Part 4 of 5 looking at those Rugby World Cup exits.
A really mixed set of results following the 1999 exit. Under Wayne Smith the All Blacks won more than they lost but the nature of home defeats to the Wallabies in 2000 courtesy of a 135th minute winning penalty from John Eales and then at Fortress Carisbrook convinced Smith that he wasn’t actually really enjoying this role with a World Cup only two years away.
So up stepped the unlikely combination of John Mitchell as head coach and Robbie Deans as assistant although the latter still retained his Crusaders involvement.
Mitchell’s first move was to dump the fading Cullen without bothering to tell him, and immediately found himself offside with the wider public. And when the only players rested from the tour to the UK at the end of 2002 were Crusaders then that proved the Canterbury Mafia Deans conspiracy theorists.
Pessimism reached its peak in June of 2003 when the much hyped England came down under and beat the All Blacks in Wellington despite playing some of the game with only 13 players on the field. This was backs to the wall time; the Big Black Curtain was drawn, sponsors were ignored; time for some focus.
And then, almost out of nowhere, the side hit its straps in the Tri Nations. The All Blacks won it in a canter playing open attacking rugby; racking up over 50 points in both Pretoria and Sydney. It was quite a statement, and Deans came up with the comment that tries, rather than penalty goals, would win the World Cup.
However, it was events off the field that were to have the greater impact. The 2003 World Cup was originally allocated to Australia and New Zealand as a joint venture. Matches to be evenly shared, with Australia hosting the final, New Zealand the semis etc.
But 18 months before the event the NZRU were still moving at glacial pace to sign off on the IRB regulations regarding clean stadia, while that evil John O’Neill was chipping away in the background with the idea that Australia become the sole host.
The coup was swift and decisive. No-one in New Zealand; neither Rugby Union nor government saw it coming, and Australia won sole hosting rights before you could say “I want to put a Heineken bottle in an uncomfortable part of Mr. Pugh’s body”.
Toe-curling associated promotional campaign:
None of that this time around.
Because the sponsors were late onto the bandwagon, and the fact the coaching staff were turning their back on promotional events hardly made it easy for them.
In the meantime, we had the Mitchell Mantra of This is a Journey. You bet it was.
The Easy Stuff:
It started off under the lid in Melbourne with a 70-7 win over (yet again) Italy. But that came at a cost. Umaga tripped over Spencer and the centre was out for an uncertain length of time. Fullback MacDonald was moved to centre, and took over goal kicking duties from Spencer, who was always thought of as a bit of a liability in that department.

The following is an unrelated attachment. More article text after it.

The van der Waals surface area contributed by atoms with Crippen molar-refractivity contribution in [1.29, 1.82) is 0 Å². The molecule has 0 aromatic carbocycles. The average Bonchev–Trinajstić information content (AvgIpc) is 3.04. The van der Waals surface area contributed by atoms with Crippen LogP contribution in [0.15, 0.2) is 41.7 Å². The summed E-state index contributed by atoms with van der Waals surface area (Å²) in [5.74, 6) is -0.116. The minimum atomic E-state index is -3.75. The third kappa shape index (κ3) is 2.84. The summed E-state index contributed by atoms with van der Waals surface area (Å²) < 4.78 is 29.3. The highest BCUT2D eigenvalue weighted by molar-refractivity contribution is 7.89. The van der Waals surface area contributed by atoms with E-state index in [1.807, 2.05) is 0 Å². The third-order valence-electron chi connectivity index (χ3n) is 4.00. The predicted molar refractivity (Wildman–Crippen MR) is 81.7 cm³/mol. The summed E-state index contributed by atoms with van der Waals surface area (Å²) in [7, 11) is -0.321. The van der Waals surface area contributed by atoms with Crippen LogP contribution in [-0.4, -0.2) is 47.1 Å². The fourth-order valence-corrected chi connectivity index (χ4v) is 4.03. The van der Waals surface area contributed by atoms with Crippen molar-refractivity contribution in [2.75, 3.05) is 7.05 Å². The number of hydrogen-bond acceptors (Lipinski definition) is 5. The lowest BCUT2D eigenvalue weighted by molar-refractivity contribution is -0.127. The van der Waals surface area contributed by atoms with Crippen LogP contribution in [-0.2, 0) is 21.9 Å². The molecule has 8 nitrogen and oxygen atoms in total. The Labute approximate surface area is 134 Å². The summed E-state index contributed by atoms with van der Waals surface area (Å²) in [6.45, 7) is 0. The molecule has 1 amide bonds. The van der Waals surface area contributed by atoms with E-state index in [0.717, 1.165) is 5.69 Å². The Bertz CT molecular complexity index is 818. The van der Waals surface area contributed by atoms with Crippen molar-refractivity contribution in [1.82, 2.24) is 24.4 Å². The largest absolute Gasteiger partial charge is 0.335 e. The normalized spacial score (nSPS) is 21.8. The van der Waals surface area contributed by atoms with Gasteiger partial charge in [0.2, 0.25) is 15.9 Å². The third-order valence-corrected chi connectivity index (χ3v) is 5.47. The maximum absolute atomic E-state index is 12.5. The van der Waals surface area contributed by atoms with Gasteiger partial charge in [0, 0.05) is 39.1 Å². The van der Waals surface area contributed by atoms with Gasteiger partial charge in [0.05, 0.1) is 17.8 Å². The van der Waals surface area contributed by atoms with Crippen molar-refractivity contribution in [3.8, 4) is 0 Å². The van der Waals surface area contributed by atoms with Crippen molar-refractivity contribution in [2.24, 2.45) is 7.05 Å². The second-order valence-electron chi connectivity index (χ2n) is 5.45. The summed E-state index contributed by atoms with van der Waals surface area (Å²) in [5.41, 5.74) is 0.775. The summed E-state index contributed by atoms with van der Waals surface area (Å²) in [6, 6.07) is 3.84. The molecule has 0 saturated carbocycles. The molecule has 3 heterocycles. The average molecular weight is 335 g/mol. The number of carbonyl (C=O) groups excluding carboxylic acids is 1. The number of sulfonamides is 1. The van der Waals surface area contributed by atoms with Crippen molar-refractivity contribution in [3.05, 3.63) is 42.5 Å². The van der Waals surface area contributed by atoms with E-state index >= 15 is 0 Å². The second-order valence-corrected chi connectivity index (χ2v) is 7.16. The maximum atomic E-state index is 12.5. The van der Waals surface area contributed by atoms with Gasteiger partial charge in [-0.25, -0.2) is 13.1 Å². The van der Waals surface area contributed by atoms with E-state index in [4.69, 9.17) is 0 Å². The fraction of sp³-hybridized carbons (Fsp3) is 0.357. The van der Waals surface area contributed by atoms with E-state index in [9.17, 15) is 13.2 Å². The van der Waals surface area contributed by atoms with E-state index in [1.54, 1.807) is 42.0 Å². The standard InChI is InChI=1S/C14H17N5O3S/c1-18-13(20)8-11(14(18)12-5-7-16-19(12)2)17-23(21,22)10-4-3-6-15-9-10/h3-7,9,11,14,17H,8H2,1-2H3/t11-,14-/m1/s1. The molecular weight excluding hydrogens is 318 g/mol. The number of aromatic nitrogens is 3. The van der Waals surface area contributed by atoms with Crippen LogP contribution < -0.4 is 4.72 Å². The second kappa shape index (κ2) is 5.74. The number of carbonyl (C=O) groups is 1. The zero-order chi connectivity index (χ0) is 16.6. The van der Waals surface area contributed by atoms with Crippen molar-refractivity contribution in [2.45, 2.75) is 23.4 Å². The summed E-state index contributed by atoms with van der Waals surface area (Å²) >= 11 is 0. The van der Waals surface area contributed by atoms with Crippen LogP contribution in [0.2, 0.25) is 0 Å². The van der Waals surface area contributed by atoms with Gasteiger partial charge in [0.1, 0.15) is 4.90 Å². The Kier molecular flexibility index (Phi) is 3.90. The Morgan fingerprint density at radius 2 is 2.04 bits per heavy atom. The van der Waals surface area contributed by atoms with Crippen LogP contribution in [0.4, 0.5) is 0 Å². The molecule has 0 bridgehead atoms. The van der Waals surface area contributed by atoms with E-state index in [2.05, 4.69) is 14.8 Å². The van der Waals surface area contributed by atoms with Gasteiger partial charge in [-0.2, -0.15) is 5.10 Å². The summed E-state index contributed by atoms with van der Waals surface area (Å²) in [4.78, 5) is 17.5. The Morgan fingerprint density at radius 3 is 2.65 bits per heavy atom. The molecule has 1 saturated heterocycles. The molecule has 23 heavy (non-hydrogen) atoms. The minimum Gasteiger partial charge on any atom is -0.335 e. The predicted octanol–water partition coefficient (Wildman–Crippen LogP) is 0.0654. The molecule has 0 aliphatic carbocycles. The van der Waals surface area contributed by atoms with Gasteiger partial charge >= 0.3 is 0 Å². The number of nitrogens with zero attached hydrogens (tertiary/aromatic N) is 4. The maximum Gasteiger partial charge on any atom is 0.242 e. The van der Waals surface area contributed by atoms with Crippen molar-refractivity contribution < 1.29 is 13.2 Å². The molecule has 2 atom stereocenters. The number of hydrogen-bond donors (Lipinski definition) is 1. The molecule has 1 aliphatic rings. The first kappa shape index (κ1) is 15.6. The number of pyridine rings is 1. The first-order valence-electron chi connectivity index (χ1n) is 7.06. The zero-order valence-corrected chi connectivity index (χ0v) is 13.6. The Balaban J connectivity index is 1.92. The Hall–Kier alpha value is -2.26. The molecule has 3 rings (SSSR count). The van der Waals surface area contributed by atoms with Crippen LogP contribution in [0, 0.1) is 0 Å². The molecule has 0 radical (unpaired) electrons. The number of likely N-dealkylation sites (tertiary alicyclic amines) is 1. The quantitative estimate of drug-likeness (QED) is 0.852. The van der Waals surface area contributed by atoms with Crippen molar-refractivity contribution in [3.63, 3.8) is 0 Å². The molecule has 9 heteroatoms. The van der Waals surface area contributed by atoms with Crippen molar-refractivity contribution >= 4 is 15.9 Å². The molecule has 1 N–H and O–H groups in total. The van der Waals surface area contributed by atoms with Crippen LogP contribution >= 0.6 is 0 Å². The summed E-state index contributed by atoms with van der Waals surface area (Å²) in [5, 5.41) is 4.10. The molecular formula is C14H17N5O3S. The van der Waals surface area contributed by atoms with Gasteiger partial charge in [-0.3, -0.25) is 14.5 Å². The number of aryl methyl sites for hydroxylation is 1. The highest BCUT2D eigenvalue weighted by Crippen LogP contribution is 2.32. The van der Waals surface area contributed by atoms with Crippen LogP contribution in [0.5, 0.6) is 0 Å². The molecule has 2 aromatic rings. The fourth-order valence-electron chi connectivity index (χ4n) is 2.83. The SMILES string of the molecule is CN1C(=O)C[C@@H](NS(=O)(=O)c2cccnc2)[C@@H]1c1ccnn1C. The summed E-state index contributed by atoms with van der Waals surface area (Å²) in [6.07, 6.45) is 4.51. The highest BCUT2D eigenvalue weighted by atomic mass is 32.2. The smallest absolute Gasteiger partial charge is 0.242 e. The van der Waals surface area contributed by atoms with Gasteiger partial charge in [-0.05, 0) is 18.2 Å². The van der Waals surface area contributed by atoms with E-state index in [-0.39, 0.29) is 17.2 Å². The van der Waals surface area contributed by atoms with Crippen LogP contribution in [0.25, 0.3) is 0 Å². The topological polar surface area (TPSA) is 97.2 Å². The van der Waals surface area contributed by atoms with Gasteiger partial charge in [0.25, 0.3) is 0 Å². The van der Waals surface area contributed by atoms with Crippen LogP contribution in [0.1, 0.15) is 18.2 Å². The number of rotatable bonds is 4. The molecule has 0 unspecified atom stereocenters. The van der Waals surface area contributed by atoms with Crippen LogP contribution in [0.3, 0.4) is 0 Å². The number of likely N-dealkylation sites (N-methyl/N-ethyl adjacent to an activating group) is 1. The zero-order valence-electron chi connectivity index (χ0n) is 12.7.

Other games went to plan in the pool until the last match in pool play; against Steve Hansen’s under strength Welsh side. Just after halftime Wales had led by 37-33.
From the BBC coverage of the game “Spencer eventually forced his way over on 61 minutes to give New Zealand the lead again, though the advantage was only a point after MacDonald fluffed the conversion”. Spot the worrying bit in there.
The All Blacks went onto win 53 – 37, but that was a bit of a flutter.
Those flutters were appeased in the quarter final against the Boks. 29-9 in Melbourne; there was a try as a result of a cheeky between the legs pass from Spencer, and there was even the bonus of an Aaron Mauger drop goal. That’s 1995 and 1999 avenged then.
Semi-final against Australia, at the Olympic Stadium in Sydney which was a sea of gold. Remember that this match had been previously scheduled for Auckland.
It all went really well for the first nine minutes. The All Blacks were spinning it wide and had made it inside the Wallaby 22. Then Carlos Spencer telegraphed a skip pass, Mortlock was waiting, and was in under the posts.
In theory that shouldn’t really have mattered that much given how early in the game it was and what had happened earlier in the year but it did. The All Blacks were suddenly playing without confidence and went into their shells. The fact Flatley was kicking them over from everywhere while MacDonald wasn’t didn’t help.
Then Justin Marshall got injured. But being Justin Marshall, and having not played in the 1999 semi-final exit, meant that he wasn’t going to come off in a hurry. So he hobbled along as Australia kept edging further ahead in multiples of three.
Marshall eventually got pulled midway through the second half, but his replacement Kelleher’s biggest contribution in the match was as supporting part in one of the famous rugby sledges of all time. As he lay semi-prone at the side of a ruck George Gregan stood over him and yelled “Four More Years”. George understood it all perfectly.
Australia 22 – 10 New Zealand
Australia went on to lose to England in the final.
Mitchell and Deans immediately fell on their swords, and Henry was appointed as coach.
The NZRU, in conjunction with the government, turned their attention to winning the hosting rights for the 2011 RWC.
Next: The Frankenstein Campaign
Previously in this series.
1991: The Team of Two Halves